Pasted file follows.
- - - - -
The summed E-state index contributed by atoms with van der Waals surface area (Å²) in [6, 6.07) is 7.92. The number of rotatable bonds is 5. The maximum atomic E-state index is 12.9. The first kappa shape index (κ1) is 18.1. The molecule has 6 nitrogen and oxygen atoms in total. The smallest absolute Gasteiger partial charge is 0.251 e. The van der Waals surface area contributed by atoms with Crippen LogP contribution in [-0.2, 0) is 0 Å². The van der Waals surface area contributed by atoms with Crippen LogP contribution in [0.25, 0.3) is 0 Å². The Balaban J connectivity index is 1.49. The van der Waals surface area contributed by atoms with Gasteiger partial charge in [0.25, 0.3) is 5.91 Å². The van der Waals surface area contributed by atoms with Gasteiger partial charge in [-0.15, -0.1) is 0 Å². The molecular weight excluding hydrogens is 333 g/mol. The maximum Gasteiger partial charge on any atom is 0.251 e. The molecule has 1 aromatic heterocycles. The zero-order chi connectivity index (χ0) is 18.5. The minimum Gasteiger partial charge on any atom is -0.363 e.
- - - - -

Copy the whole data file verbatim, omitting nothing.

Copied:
The summed E-state index contributed by atoms with van der Waals surface area (Å²) in [6, 6.07) is 7.92. The number of rotatable bonds is 5. The maximum atomic E-state index is 12.9. The first kappa shape index (κ1) is 18.1. The molecule has 6 nitrogen and oxygen atoms in total. The smallest absolute Gasteiger partial charge is 0.251 e. The van der Waals surface area contributed by atoms with Crippen LogP contribution in [-0.2, 0) is 0 Å². The van der Waals surface area contributed by atoms with Crippen LogP contribution in [0.25, 0.3) is 0 Å². The Balaban J connectivity index is 1.49. The van der Waals surface area contributed by atoms with Gasteiger partial charge in [0.25, 0.3) is 5.91 Å². The van der Waals surface area contributed by atoms with Gasteiger partial charge in [-0.15, -0.1) is 0 Å². The molecular weight excluding hydrogens is 333 g/mol. The maximum Gasteiger partial charge on any atom is 0.251 e. The molecule has 1 aromatic heterocycles. The zero-order chi connectivity index (χ0) is 18.5. The minimum Gasteiger partial charge on any atom is -0.363 e.